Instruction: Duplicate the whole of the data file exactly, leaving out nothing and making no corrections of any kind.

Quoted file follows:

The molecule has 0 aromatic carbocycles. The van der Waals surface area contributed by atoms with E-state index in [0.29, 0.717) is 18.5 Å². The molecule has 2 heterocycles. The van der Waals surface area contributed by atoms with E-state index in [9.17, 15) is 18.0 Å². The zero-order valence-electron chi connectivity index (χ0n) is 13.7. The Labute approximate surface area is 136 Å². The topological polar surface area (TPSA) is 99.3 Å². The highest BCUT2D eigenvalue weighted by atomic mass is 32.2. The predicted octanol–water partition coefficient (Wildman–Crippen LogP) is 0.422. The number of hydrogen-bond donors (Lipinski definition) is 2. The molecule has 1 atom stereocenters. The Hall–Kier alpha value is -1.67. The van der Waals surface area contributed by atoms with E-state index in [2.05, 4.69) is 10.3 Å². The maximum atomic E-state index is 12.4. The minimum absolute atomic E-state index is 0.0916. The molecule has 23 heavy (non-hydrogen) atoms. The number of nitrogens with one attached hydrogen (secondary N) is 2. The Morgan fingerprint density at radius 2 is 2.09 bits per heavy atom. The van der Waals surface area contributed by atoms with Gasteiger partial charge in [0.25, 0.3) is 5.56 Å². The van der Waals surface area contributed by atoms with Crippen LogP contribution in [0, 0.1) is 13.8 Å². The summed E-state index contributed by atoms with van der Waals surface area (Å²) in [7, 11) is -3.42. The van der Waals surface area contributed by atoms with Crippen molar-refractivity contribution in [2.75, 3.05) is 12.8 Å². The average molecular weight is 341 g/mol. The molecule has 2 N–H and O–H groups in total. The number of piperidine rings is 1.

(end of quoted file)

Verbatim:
The molecule has 0 aromatic carbocycles. The van der Waals surface area contributed by atoms with E-state index in [0.29, 0.717) is 18.5 Å². The molecule has 2 heterocycles. The van der Waals surface area contributed by atoms with E-state index in [9.17, 15) is 18.0 Å². The zero-order valence-electron chi connectivity index (χ0n) is 13.7. The Labute approximate surface area is 136 Å². The topological polar surface area (TPSA) is 99.3 Å². The highest BCUT2D eigenvalue weighted by atomic mass is 32.2. The predicted octanol–water partition coefficient (Wildman–Crippen LogP) is 0.422. The number of hydrogen-bond donors (Lipinski definition) is 2. The molecule has 1 atom stereocenters. The Hall–Kier alpha value is -1.67. The van der Waals surface area contributed by atoms with E-state index in [2.05, 4.69) is 10.3 Å². The maximum atomic E-state index is 12.4. The minimum absolute atomic E-state index is 0.0916. The molecule has 23 heavy (non-hydrogen) atoms. The number of nitrogens with one attached hydrogen (secondary N) is 2. The Morgan fingerprint density at radius 2 is 2.09 bits per heavy atom. The van der Waals surface area contributed by atoms with Gasteiger partial charge in [0.25, 0.3) is 5.56 Å². The van der Waals surface area contributed by atoms with Crippen LogP contribution in [0, 0.1) is 13.8 Å². The summed E-state index contributed by atoms with van der Waals surface area (Å²) in [7, 11) is -3.42. The van der Waals surface area contributed by atoms with Crippen molar-refractivity contribution in [2.75, 3.05) is 12.8 Å². The average molecular weight is 341 g/mol. The molecule has 2 N–H and O–H groups in total. The number of piperidine rings is 1.